“If you see all this,” said Lady Caroline, mollified, “our business should be easier, with a little common sense on your part.”
“And it knits you,” pursued Ruth, “into a sort of family conspiracy— the womenkind especially—like bees in a hive. The head of the family is the queen bee, and you respect him amazingly; but all the same you keep your own judgment, and know when to thwart and when to disobey him, for his own and the family’s good. I think you disobeyed Sir Oliver in coming here; or, at least, deceived him and came here without his knowledge.”
“I am not accustomed,” said Lady Caroline, rising, “to direct my conduct upon my nephew’s advice.”
“That, more or less, is what I was trying to say. Dear madam, let me warn you to do so, if you would manage his private affairs.”
They faced each other now, upon declared war. Lady Caroline’s neck was suffused to a purplish red behind the ears. She gasped for speech. Before she found it there came a tapping on the door, and Diana Vyell entered.
“Have you not finished yet?” Miss Diana closed the door, glanced from one to the other, and laughed with a genial brutality. “Well, it’s time I came. Dear mamma, you seem to be getting your feathers pulled.”
There was a byword among the Whig families at home (who, by intermarrying, had learned to gauge another’s weaknesses), that “the Pett medal showed ill in reverse.” Miss Diana had heard the saying. As a Vyell—the Vyells were, before all things, critical—she knew it to be just, as well as malicious; but as a dutiful daughter she ought to have remembered.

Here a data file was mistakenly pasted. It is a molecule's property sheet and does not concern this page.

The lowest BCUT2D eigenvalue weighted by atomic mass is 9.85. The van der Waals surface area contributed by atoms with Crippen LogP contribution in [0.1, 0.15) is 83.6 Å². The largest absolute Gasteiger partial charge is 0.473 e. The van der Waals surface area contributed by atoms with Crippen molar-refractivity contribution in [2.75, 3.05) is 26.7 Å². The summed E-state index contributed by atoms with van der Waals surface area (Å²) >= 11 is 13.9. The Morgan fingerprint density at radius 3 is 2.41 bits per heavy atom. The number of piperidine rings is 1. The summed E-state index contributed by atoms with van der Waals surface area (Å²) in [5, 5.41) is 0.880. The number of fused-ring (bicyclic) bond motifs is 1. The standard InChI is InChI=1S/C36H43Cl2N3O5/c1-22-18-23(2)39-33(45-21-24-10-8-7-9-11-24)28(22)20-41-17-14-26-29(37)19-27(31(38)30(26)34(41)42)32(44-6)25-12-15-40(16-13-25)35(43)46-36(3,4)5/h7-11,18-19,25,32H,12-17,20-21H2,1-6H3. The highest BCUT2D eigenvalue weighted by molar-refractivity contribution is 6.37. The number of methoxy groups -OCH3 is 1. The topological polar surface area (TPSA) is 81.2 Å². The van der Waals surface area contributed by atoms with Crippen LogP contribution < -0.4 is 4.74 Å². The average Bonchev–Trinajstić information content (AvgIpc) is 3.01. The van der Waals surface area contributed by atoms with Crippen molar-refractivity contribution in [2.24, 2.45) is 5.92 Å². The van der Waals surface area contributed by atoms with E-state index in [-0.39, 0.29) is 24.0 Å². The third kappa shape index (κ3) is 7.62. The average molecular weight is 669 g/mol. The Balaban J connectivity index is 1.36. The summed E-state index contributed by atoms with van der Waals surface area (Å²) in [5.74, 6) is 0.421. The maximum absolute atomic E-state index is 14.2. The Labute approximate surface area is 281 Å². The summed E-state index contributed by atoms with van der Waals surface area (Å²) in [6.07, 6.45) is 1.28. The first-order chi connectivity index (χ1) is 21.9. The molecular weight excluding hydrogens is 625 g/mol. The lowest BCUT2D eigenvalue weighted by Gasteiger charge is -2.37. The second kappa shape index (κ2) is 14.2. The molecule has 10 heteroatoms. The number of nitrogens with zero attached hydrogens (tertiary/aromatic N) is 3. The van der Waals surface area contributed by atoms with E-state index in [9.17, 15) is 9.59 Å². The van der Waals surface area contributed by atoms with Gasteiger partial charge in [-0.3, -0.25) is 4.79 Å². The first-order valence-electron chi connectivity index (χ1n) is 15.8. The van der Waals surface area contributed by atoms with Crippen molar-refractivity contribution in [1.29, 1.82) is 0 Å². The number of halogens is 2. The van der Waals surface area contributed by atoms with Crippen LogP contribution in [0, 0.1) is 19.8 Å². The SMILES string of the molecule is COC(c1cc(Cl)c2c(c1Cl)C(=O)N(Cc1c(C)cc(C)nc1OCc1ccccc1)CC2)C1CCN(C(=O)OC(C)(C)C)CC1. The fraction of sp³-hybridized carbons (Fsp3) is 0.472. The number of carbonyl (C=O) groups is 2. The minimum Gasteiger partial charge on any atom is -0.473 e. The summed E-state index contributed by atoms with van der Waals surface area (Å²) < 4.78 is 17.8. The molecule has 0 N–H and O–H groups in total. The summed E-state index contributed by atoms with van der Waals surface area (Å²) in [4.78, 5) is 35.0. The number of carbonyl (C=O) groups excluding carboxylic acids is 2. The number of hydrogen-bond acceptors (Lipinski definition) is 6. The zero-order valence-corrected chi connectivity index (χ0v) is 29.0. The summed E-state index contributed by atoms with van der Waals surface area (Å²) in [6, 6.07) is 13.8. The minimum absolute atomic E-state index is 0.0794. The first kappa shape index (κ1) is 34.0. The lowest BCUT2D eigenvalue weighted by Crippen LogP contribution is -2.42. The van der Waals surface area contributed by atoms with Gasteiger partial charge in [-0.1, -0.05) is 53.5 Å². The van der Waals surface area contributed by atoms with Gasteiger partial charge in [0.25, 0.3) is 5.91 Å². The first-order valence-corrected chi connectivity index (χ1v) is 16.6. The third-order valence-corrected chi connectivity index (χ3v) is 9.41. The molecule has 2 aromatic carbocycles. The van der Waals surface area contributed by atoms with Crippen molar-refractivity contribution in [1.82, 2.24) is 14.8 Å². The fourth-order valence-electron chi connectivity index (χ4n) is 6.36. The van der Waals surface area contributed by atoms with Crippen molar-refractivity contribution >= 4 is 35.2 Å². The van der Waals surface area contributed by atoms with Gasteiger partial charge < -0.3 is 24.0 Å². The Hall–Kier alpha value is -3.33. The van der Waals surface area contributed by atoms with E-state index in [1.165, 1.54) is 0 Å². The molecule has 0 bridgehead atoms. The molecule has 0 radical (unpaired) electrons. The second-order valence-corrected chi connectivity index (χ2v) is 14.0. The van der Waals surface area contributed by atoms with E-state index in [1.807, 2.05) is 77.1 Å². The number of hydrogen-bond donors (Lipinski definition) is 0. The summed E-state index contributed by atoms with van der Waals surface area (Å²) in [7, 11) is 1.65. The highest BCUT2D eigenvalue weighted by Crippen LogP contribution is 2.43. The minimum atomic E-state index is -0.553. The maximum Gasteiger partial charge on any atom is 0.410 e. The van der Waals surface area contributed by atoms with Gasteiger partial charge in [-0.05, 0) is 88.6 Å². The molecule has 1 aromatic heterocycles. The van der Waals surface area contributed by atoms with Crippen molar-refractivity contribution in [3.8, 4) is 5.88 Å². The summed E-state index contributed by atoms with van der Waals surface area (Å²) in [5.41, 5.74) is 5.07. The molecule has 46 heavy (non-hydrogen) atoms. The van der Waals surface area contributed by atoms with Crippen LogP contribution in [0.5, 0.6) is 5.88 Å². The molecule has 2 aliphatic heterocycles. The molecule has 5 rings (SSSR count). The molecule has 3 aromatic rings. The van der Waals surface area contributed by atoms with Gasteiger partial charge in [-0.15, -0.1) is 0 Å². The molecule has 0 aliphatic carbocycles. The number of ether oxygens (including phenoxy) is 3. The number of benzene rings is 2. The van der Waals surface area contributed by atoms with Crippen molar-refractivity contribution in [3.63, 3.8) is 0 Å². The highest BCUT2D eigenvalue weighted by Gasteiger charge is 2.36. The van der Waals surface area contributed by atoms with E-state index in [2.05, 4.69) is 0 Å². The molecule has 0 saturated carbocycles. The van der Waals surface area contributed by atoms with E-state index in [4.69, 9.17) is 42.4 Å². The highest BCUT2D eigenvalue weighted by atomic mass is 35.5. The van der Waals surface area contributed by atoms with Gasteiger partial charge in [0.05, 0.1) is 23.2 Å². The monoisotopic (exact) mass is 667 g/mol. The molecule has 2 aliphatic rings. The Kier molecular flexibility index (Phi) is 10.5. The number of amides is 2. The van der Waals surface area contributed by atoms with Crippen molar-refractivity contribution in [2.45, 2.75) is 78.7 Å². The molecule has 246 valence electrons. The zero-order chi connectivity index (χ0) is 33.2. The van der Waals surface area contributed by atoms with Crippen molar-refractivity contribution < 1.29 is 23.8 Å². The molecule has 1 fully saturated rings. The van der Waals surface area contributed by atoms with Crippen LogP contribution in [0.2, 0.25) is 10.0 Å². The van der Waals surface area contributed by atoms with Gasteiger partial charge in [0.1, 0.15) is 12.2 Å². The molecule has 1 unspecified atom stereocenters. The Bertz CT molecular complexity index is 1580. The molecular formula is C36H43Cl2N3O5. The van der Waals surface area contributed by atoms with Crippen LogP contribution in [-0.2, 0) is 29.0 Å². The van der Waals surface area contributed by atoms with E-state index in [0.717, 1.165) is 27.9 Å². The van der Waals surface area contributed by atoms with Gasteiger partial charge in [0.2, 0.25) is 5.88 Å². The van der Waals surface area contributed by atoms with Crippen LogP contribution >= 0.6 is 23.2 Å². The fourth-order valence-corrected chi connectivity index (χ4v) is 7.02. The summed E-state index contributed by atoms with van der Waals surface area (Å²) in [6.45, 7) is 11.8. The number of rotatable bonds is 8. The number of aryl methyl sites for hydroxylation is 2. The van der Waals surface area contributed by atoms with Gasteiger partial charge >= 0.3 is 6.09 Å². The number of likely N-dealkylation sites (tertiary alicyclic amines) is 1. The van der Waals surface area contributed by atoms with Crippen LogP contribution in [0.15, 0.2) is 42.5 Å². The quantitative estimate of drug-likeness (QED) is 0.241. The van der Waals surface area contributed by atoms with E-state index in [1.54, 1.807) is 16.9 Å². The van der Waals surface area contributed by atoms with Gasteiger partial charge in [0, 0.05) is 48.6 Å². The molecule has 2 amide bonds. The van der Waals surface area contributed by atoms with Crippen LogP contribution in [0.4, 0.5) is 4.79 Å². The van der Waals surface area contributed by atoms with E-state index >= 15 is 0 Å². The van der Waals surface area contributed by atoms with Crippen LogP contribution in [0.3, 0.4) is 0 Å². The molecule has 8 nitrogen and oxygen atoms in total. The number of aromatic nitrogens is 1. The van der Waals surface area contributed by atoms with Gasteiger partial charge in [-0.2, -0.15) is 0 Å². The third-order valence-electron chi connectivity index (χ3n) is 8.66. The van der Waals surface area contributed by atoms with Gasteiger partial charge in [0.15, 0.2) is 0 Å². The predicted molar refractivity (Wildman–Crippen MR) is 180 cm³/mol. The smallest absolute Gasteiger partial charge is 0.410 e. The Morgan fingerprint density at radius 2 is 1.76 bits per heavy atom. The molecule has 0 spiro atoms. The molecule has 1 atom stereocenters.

As it was, her cool comment stung her mother to fury. The poor lady pointed a finger at Ruth, and spluttered (there is no more elegant word for the very inelegant exhibition),—
“A strumpet! One that has been whipped through the public streets.”
There was a dreadful pause. Miss Diana, the first to recover herself, stepped back to the door and held it open.
“You must excuse dear mamma,” she said coolly. “She has overtired herself.”
But Lady Caroline continued to point a finger trembling with passion.
“Her price!” she shrilled. “Ask her that. It is all these creatures ever understand!”
Miss Diana slipped an arm beneath her elbow and firmly conducted her forth. Ruth, hearing the door shut, supposed that both women had withdrawn. She sank into a chair, and was stretching out her arms over the table to bury her face in them and sob, when the voice of the younger said quietly behind her shoulder,—
“It is always hard, after mamma’s tantrums, to bring the talk back to a decent level. Nevertheless, shall we try?”
Ruth had drawn herself up again, rallying the spirit in her. It was weary, bruised; but its hour of default was not yet. Her voice dragged, but just perceptibly, as she answered Miss Vyell, who nodded, noting her courage and wondering a little,—